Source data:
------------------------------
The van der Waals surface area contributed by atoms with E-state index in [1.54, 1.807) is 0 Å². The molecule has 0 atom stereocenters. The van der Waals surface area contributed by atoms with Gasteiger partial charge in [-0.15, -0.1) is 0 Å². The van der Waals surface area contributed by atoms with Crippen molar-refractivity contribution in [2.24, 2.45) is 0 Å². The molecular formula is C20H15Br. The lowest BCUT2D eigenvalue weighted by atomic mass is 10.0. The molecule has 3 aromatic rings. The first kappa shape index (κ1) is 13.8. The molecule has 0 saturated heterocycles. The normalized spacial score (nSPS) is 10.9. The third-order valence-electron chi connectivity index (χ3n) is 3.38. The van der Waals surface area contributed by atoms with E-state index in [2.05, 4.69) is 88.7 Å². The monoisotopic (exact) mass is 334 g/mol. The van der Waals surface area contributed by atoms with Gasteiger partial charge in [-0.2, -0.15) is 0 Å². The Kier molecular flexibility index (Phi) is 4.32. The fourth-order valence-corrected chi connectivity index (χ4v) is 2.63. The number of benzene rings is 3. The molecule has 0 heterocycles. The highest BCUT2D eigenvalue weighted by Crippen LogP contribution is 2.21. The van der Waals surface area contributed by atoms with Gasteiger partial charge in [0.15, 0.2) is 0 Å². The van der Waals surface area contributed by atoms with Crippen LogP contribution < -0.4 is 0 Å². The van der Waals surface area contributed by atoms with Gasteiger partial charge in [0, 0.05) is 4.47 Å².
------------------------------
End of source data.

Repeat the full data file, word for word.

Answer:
The van der Waals surface area contributed by atoms with E-state index in [1.54, 1.807) is 0 Å². The molecule has 0 atom stereocenters. The van der Waals surface area contributed by atoms with Gasteiger partial charge in [-0.15, -0.1) is 0 Å². The van der Waals surface area contributed by atoms with Crippen molar-refractivity contribution in [2.24, 2.45) is 0 Å². The molecular formula is C20H15Br. The lowest BCUT2D eigenvalue weighted by atomic mass is 10.0. The molecule has 3 aromatic rings. The first kappa shape index (κ1) is 13.8. The molecule has 0 saturated heterocycles. The normalized spacial score (nSPS) is 10.9. The third-order valence-electron chi connectivity index (χ3n) is 3.38. The van der Waals surface area contributed by atoms with E-state index in [2.05, 4.69) is 88.7 Å². The monoisotopic (exact) mass is 334 g/mol. The van der Waals surface area contributed by atoms with Gasteiger partial charge in [-0.2, -0.15) is 0 Å². The Kier molecular flexibility index (Phi) is 4.32. The fourth-order valence-corrected chi connectivity index (χ4v) is 2.63. The number of benzene rings is 3. The molecule has 0 heterocycles. The highest BCUT2D eigenvalue weighted by Crippen LogP contribution is 2.21. The van der Waals surface area contributed by atoms with Gasteiger partial charge in [0.15, 0.2) is 0 Å². The van der Waals surface area contributed by atoms with Crippen LogP contribution < -0.4 is 0 Å². The van der Waals surface area contributed by atoms with Gasteiger partial charge in [0, 0.05) is 4.47 Å².